That “organization,” Assange’s website Wikileaks, exploded into the limelight in April 2010 when it released an electrifying U.S. military video. It depicted U.S. military personnel in an Apache helicopter killing 18 civilians in the Iraqi suburb of New Baghdad, including two Reuters staff. The clip, entitled Collateral Murder, would be the first piece of evidence pointing to U.S. war crimes in Iraq and Afghanistan in the public domain.
Two months later, Chelsea Manning, a then-22-year-old intelligence private with the U.S. military in Iraq, was arrested, charged with disclosing national secrets. It would later become apparent that Manning had executed the biggest leak in history: millions upon millions of top secret computer files, cascades of damaging documents.
Assange set about making partnerships with newspapers and television networks around the world to analyze and publish the information. According to Vanity Fair, the Wikileaks founder said, “I have a record of every single episode involving the U.S. military in Afghanistan for the last seven years … I have a record of every single episode involving the U.S. military in Iraq since March 2003.”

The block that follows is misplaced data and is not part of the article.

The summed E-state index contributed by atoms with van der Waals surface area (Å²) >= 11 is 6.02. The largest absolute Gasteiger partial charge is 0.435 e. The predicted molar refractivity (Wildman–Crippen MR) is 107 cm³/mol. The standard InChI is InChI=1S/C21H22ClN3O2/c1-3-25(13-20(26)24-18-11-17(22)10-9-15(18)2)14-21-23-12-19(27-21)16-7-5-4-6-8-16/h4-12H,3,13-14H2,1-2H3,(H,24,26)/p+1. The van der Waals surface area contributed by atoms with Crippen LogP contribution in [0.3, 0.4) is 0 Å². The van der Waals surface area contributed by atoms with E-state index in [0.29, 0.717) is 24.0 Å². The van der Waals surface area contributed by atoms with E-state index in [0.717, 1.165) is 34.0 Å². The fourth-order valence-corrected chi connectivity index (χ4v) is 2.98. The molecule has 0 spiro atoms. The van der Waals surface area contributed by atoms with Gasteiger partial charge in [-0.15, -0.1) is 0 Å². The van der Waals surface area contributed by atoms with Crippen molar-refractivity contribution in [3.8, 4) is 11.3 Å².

The cache of information changed the media landscape, and made Assange one of the most wanted men in the world.
Over the next months, Assange and his media partners carefully orchestrated the spill, landing blow after blow to the reputation of the U.S. military and government by publishing the real ways it works. The world came to understand the full extent of the abuses.